The Financial Conduct Authority (FCA) has spoken on a number of occasions of how the Senior Managers & Certification Regime (SM&CR) will herald a new era of individual accountability. However, although for most sectors the Regime is not scheduled to be introduced until close to the end of 2019, in some ways the era of individual accountability has already arrived.
Law firm Clyde and Co has analysed data from the enforcement notices published by the FCA in 2018, and has discovered that, where the regulator takes action against an individual as opposed to their firm, the average fine imposed has risen to £185,700. This is almost three times the 2017 equivalent figure of £63,200. The actual number of fines imposed by the FCA against an individual fell from eight in 2017 to seven this year.
The law firm also notes that the total of all fines imposed by the FCA fell sharply over the year, from £229.5 million in 2017 to £27.6 million in 2018. However, there were some very large fines imposed against firms for exceptional incidents in 2017 – £163 million of last year’s total comprised a single penalty against Deutsche Bank for serious money laundering failings – so the fall should not in any way be interpreted as the FCA “going soft”.
Clyde & Co partner Charles Kuhn said:
“The FCA has made a conscious effort to put the onus of responsibility on individuals. The introduction of the Senior Managers and Certification Regime is testament to this and the statistics demonstrate that this approach might be starting to bear fruit.
“The FCA has its foot firmly on the gas. However, it has come under some criticism over taking too long to prosecute and with a record number of cases in the pipeline some are questioning the regulator’s capacity to handle so many investigations.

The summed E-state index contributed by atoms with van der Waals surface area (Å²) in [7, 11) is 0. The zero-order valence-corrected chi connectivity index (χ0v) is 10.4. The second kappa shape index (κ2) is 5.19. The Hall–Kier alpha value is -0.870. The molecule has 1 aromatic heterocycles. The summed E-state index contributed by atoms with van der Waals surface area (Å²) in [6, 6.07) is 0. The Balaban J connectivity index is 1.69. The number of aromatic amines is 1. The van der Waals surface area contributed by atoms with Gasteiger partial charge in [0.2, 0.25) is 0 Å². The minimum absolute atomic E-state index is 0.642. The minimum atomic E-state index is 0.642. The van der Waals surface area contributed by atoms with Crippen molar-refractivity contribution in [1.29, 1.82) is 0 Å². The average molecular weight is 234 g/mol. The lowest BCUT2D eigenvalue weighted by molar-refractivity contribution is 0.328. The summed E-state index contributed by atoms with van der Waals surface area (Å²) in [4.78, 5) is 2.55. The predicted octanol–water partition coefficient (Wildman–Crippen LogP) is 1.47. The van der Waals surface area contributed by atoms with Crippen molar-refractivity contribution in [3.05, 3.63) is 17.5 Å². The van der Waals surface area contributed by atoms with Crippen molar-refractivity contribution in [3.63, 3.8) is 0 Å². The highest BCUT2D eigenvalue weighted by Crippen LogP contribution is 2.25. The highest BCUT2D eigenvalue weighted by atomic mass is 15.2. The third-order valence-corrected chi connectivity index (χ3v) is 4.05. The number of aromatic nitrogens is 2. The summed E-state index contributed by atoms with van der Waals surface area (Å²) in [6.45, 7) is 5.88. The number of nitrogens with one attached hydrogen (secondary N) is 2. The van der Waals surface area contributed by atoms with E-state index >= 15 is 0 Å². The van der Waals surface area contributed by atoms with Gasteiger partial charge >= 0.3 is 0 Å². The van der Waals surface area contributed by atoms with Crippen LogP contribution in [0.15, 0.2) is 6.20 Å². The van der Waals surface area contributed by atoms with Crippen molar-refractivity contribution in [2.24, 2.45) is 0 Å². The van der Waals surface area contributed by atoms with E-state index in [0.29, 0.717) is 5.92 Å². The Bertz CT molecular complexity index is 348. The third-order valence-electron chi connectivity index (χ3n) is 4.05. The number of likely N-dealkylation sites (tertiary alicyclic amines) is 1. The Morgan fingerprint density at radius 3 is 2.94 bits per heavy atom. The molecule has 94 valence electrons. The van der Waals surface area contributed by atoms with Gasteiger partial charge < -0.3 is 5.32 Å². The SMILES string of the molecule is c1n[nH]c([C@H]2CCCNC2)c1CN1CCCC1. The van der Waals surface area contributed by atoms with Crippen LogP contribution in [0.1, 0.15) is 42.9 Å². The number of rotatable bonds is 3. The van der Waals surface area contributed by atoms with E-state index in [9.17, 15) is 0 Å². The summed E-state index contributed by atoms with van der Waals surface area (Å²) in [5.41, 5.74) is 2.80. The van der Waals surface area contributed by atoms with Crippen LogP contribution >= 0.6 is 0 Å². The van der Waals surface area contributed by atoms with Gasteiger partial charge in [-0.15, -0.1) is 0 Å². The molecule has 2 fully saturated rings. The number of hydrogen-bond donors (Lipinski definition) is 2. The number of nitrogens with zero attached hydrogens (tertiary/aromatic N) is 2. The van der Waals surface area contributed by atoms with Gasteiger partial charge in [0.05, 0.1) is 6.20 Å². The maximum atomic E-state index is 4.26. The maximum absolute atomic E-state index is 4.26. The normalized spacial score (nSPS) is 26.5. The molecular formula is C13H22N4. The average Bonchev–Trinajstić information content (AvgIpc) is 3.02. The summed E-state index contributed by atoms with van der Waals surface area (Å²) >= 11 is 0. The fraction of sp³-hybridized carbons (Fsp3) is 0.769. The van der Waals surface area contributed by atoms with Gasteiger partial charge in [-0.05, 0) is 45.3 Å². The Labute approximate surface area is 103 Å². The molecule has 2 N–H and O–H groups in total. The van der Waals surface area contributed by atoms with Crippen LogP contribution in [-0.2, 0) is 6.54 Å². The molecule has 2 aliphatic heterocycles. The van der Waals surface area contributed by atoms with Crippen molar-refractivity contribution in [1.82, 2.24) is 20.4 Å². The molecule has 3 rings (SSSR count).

“Eventually, these cases will be concluded and we could see a continual uptick in the level of fines levied against individuals. Especially as a number of the cases in the pipeline involve examination of the conduct of senior managers, which will of course test whether the SMCR might result in heavier punishments for individuals.”
When the SM&CR is introduced across the industry on December 9 2019, responsibilities of Senior Managers will be clearly defined, and if something within their remit goes wrong, then they can be held personally accountable by the FCA. Each Senior Manager will have a document that will be known as a ‘Statement of Responsibilities’, and it must be given to the FCA whenever a senior manager applies to be approved, or whenever a major change to their responsibilities occurs.
Once approved by the FCA, senior managers will then need to be re-approved by their firm on an annual basis, so firms will need to put in place a framework for conducting these annual assessments.
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